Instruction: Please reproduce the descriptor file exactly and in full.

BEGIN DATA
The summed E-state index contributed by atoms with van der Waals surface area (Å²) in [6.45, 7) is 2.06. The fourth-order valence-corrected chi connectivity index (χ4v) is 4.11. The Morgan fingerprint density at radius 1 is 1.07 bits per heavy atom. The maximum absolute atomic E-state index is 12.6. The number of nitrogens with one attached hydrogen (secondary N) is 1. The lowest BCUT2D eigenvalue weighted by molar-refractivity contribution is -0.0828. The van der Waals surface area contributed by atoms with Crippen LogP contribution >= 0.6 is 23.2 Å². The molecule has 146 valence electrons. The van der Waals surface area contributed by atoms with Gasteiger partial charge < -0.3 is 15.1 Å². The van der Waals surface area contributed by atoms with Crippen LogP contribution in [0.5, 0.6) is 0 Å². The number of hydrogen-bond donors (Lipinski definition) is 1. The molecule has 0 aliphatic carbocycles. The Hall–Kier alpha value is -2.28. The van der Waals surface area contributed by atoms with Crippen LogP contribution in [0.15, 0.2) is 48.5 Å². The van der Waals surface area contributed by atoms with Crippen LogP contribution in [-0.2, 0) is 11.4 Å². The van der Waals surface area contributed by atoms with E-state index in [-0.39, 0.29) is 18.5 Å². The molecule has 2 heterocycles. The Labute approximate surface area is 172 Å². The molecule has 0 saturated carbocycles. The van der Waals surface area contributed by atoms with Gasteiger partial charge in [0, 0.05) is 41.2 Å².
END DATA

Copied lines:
The summed E-state index contributed by atoms with van der Waals surface area (Å²) in [6.45, 7) is 2.06. The fourth-order valence-corrected chi connectivity index (χ4v) is 4.11. The Morgan fingerprint density at radius 1 is 1.07 bits per heavy atom. The maximum absolute atomic E-state index is 12.6. The number of nitrogens with one attached hydrogen (secondary N) is 1. The lowest BCUT2D eigenvalue weighted by molar-refractivity contribution is -0.0828. The van der Waals surface area contributed by atoms with Crippen LogP contribution >= 0.6 is 23.2 Å². The molecule has 146 valence electrons. The van der Waals surface area contributed by atoms with Gasteiger partial charge < -0.3 is 15.1 Å². The van der Waals surface area contributed by atoms with Crippen LogP contribution in [0.5, 0.6) is 0 Å². The number of hydrogen-bond donors (Lipinski definition) is 1. The molecule has 0 aliphatic carbocycles. The Hall–Kier alpha value is -2.28. The van der Waals surface area contributed by atoms with Crippen LogP contribution in [0.15, 0.2) is 48.5 Å². The van der Waals surface area contributed by atoms with Crippen LogP contribution in [-0.2, 0) is 11.4 Å². The van der Waals surface area contributed by atoms with E-state index in [-0.39, 0.29) is 18.5 Å². The molecule has 2 heterocycles. The Labute approximate surface area is 172 Å². The molecule has 0 saturated carbocycles. The van der Waals surface area contributed by atoms with Gasteiger partial charge in [0, 0.05) is 41.2 Å².